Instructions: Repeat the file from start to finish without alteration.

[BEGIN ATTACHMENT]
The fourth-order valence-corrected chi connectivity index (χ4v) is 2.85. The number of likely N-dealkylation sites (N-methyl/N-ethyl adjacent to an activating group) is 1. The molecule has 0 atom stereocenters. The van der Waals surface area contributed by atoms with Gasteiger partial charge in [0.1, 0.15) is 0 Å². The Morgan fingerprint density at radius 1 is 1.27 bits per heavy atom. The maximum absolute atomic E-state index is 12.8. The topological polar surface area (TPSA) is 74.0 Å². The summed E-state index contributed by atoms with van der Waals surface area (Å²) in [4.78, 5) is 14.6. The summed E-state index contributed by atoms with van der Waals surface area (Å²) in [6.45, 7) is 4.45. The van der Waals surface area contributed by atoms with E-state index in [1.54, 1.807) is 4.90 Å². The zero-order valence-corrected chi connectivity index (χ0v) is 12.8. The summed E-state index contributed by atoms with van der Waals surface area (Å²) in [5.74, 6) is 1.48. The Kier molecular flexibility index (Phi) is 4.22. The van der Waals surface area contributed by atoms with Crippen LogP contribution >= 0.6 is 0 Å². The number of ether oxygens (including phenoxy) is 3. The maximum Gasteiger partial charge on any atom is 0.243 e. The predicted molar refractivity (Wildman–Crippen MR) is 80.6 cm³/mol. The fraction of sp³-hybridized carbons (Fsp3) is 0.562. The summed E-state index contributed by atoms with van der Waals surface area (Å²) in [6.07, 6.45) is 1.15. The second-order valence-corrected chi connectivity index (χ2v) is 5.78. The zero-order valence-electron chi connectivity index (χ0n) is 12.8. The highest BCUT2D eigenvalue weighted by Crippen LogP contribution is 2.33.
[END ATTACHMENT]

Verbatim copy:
The fourth-order valence-corrected chi connectivity index (χ4v) is 2.85. The number of likely N-dealkylation sites (N-methyl/N-ethyl adjacent to an activating group) is 1. The molecule has 0 atom stereocenters. The van der Waals surface area contributed by atoms with Gasteiger partial charge in [0.1, 0.15) is 0 Å². The Morgan fingerprint density at radius 1 is 1.27 bits per heavy atom. The maximum absolute atomic E-state index is 12.8. The topological polar surface area (TPSA) is 74.0 Å². The summed E-state index contributed by atoms with van der Waals surface area (Å²) in [4.78, 5) is 14.6. The summed E-state index contributed by atoms with van der Waals surface area (Å²) in [6.45, 7) is 4.45. The van der Waals surface area contributed by atoms with E-state index in [1.54, 1.807) is 4.90 Å². The zero-order valence-corrected chi connectivity index (χ0v) is 12.8. The summed E-state index contributed by atoms with van der Waals surface area (Å²) in [5.74, 6) is 1.48. The Kier molecular flexibility index (Phi) is 4.22. The van der Waals surface area contributed by atoms with Crippen LogP contribution >= 0.6 is 0 Å². The number of ether oxygens (including phenoxy) is 3. The maximum Gasteiger partial charge on any atom is 0.243 e. The predicted molar refractivity (Wildman–Crippen MR) is 80.6 cm³/mol. The fraction of sp³-hybridized carbons (Fsp3) is 0.562. The summed E-state index contributed by atoms with van der Waals surface area (Å²) in [6.07, 6.45) is 1.15. The second-order valence-corrected chi connectivity index (χ2v) is 5.78. The zero-order valence-electron chi connectivity index (χ0n) is 12.8. The highest BCUT2D eigenvalue weighted by Crippen LogP contribution is 2.33.